The Cordillera Paine mountain range is located within Chile's Torres del Paine National Park. The park itself, which has been a UNESCO Biosphere Reserve since 1978, is located in the Patagonia region, which is part of the Ultima Esperanza Province. The Cordillera Paine lies between two ecological regions in the park: the Patagonian Desert and the Magellanic Forest. The Cordillera Paine is believed to be one of the national park's most popular attractions due to its unique physical characteristics, which are primarily the result of ancient glacier erosion that carved out the yellow colored granite rock.
One of the most widely recognized features of the Cordillera Paine mountains is the Cerro Paine Grande mountain peak, which is the highest summit in the range. It has an elevation of 9,462 feet above sea level, although its elevation was previously recorded at approximately 10,600 feet above sea level. Another famous feature of the range is the Towers of Paine, which is a straight line of three granite peaks that resemble towers looming over the park: Central Tower (8,100 feet), North Tower (7,414 feet), and South Tower (8,202 feet).
Wildlife in the Cordillera Paine
The Cordillera Paine consists of granite and gabbro-diorite rock that juts out of the landscape, creating rugged terrain. Additionally, the climate in the range is relatively cold. These factors combine to create a harsh environment that most plants and animals are unable to withstand for long periods of time. The area surrounding the mountains, however, is home to a diverse range of plant and animal species. The Patagonian Desert, which leads into the Cordillera Paine mountains, is filled with tuft grasses and desert shrubs. These plants attract animals such as the desert iguana, burrowing owl, puma, guanaco, grey fox, and pygmy armadillo. On the other side of this group of mountains is the Magellanic subpolar forest, which is classified as a temperate broadleaf and mixed forest habitat. The forest's moist and cool climate means that it is a hospitable habitat for several animal species, many of which are endemic or endangered (or both). The animals that inhabit the Magellanic forest include the viscacha, Magellanic woodpecker, southern river otter (endangered), cougar, Patagonian sierra finch, Patagonian rat (endemic), and Andean condor.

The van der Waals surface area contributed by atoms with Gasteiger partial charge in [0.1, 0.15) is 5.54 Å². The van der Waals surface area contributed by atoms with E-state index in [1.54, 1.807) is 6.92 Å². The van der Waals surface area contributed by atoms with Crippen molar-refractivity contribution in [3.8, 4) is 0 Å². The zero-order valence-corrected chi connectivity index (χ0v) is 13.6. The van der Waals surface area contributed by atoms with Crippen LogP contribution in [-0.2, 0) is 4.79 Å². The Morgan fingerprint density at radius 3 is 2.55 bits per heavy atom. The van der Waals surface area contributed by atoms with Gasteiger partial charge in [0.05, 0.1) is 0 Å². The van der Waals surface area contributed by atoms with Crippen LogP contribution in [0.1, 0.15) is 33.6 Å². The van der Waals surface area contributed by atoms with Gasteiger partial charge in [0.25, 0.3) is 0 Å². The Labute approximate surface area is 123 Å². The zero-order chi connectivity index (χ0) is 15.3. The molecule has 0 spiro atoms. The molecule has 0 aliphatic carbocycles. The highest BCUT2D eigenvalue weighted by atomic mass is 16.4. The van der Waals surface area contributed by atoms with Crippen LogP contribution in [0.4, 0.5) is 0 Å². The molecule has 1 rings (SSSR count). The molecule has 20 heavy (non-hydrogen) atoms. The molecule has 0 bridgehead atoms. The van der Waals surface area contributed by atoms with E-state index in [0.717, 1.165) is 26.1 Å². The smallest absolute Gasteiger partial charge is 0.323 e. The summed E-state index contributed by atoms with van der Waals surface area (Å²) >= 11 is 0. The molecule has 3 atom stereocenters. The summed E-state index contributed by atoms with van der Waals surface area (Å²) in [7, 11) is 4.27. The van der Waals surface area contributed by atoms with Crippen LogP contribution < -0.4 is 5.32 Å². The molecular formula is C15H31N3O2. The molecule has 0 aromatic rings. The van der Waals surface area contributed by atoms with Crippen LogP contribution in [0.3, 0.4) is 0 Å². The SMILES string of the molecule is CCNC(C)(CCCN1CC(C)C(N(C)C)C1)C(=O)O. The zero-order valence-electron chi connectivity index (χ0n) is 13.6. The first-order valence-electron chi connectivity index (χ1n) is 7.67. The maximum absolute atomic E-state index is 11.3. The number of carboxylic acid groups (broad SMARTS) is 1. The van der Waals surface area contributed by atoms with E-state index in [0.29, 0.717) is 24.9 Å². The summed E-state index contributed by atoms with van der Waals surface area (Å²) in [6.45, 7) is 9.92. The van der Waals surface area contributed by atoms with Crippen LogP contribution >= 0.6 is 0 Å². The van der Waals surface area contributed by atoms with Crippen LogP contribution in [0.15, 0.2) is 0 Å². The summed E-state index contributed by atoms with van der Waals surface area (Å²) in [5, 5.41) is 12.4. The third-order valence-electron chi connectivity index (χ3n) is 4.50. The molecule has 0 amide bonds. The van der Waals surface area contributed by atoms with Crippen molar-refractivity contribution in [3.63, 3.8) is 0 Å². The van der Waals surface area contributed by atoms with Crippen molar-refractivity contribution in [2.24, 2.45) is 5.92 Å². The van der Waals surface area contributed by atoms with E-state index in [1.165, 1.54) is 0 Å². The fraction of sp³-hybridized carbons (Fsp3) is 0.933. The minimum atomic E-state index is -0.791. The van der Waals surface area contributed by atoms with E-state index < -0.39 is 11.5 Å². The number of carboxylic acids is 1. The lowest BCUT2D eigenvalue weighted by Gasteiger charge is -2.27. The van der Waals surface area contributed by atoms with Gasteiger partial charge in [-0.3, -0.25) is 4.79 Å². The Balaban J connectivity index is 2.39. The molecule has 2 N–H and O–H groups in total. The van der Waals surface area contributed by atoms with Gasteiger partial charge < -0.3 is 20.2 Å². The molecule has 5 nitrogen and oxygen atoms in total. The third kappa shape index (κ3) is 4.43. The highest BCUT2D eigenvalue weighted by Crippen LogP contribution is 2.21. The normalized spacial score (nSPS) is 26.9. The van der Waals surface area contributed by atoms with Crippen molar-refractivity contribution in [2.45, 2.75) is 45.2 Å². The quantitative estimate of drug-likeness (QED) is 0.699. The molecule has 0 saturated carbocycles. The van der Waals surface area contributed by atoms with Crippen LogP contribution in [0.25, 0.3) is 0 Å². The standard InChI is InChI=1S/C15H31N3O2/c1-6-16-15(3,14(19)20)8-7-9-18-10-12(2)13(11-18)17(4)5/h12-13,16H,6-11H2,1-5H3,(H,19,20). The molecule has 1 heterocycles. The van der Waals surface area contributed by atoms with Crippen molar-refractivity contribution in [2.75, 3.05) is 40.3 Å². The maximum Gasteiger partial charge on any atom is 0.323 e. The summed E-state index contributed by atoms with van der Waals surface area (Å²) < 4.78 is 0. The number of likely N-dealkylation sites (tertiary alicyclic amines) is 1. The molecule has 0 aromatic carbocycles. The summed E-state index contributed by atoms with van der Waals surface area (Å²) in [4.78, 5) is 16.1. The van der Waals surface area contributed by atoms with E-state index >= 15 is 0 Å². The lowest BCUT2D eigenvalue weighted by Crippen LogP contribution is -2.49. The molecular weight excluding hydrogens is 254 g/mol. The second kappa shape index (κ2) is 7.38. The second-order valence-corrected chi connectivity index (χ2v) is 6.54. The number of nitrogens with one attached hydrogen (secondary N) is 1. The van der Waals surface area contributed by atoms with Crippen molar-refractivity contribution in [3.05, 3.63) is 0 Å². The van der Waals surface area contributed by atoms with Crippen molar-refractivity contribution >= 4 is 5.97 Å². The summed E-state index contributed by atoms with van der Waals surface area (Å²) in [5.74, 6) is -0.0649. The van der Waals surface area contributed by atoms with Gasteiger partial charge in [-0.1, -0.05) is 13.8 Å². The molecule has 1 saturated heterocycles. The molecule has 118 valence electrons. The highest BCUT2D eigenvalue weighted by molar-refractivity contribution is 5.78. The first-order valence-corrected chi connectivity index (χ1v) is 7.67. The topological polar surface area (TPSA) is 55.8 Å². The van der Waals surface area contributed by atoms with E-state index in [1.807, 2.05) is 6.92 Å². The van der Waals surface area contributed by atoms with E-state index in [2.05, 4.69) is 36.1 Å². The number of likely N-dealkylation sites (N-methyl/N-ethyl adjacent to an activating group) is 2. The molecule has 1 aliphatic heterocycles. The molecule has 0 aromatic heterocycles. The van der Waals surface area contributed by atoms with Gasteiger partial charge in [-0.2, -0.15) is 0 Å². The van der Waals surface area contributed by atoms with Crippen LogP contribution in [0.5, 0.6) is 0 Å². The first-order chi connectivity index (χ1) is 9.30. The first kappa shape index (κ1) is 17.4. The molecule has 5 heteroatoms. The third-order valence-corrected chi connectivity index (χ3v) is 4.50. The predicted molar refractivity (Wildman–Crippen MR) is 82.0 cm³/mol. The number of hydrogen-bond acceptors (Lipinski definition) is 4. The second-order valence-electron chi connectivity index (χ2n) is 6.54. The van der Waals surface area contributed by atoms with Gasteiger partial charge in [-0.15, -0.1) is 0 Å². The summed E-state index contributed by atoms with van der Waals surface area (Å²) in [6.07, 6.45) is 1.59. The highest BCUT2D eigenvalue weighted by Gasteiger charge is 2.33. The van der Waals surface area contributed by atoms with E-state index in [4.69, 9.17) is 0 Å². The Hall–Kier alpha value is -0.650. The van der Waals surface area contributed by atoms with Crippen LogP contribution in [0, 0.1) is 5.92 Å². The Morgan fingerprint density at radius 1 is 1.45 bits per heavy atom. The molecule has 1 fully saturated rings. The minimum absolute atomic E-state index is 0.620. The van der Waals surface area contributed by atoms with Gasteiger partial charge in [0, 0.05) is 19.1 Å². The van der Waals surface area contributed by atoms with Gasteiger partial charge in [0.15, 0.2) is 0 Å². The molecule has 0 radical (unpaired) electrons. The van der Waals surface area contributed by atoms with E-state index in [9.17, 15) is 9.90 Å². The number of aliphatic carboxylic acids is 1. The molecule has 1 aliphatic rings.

Tourism in the Cordillera Paine
Given its natural beauty and location within Torres del Paine National Park, the Cordillera Paine is a popular tourist destination in Chile. Hiking is one of the most common activities in the park, which is supported by a number of clearly marked trails and shelter houses for hikers. The longest trek offered in the Cordillera Paine can take between 8 and 9 days to complete, as it forms a complete loop around the park. The most famous hike is along the “W” path, named for its w-like shape course. The trek requires approximately 5 days to complete and brings hikers to several sights, including Torres del Paine, Glacier Grey, Lake Pehoe, Laguna Amarga, and Valle del Frances.
What is the Cordillera Paine?
The Cordillera Paine mountain range is located within Chile's Torres del Paine National Park. The park itself, which has been a UNESCO Biosphere Reserve since 1978, is located in the Patagonia region, which is part of the Ultima Esperanza Province. The Cordillera Paine lies between two ecological regions in the park: the Patagonian Desert and the Magellanic Forest.
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